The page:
Addressing the obvious problem that plants don't have any kind of centralized control tissue or brain-like equivalent, Trewavas utilises an analogy with social insects which have come to be understood more widely as intelligent at the level of the hive (e.g. hive mind). In much the same way he argues that for plants "intelligent behaviour arises as a property of the whole integrated cell and tissue system" (414). Outlining the variety of methods plants use to sense the environment and to communicate between their different parts, he argues that plants' use of complex signals enable them to behave as an integrated organism.
These integrated systems allow plants to solve a wide variety of problems in context-specific ways. These include adjusting to fluctuations in resources (whether seasonally e.g. rain, or spatially e.g. variations in soil type), being eaten or disturbed, encountering obstacles (e.g. boulders, or cliffs), competition from other plants, finding unexploited resources, and how to optimally place roots, shoots and leaves so that they can take advantage of the resources that are available (414). Importantly, plants don't make decisions about these issues in the moment, but make predictions about future conditions in order to attain optimal fitness (415). For example Trewavas uses the example of the Mayapple which "makes commitment decisions as to branching or flowering years ahead" (415). He also notes that plants are able to predict future shade patterns (via reflected far-red/red light) and change their shape in response before light is actually lost (415).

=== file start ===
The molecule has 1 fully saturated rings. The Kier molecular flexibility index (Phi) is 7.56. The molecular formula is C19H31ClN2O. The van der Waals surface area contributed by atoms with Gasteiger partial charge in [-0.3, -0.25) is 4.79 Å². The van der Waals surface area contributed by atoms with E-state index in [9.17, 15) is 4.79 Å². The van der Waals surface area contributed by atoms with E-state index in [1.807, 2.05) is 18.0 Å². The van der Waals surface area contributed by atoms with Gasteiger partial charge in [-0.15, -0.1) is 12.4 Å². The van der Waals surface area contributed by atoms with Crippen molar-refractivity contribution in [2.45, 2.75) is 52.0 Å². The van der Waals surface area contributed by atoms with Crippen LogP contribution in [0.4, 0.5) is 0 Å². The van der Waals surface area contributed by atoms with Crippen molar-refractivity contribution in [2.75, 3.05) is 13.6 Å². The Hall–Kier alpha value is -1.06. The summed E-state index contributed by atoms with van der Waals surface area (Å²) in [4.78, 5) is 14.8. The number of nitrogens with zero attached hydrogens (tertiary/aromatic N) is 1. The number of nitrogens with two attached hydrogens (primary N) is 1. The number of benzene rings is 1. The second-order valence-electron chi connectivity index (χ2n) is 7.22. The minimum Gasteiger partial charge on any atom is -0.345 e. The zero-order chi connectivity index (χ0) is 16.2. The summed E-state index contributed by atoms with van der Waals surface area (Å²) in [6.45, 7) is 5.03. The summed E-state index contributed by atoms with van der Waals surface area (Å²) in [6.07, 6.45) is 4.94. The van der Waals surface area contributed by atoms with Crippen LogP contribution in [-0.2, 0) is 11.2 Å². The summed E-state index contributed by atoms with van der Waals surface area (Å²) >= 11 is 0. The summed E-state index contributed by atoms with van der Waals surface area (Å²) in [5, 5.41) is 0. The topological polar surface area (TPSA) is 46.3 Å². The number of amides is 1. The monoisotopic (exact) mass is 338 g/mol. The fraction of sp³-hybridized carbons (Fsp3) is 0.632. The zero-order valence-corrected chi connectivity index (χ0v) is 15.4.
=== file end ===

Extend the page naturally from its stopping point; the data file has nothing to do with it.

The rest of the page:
But are these organisms intelligent or merely 'pre-programmed'? Couldn't it be the case that plants are only following simple inbuilt rules rather than engaging in problem solving behaviour? Trewavas' answer to this is that the range of environmental factors that a plant responds to is so high that the flexibility required is too great for the organism to be pre-programmed. Adding together potential abiotic factors (e.g. soil acidity, light, radiation, temperature, water, atmospheric gases, and soil) and biotic factors (e.g. predation, disease, trampling and disturbance), together with the ability to recognise different strengths of these factors leads Trewavas to claim that "the number of possible environments in which a temperate plant might grow is to the order of 10^8" (416). This number is so high that "only intelligent, flexible responses can provide the individual with the ability to master this complexity of environment and maximize sibling number" (416).
With all this in mind, I spent the day prior to our workshop walking through the Forest of Dean looking for evidence of intelligence - here's what I found: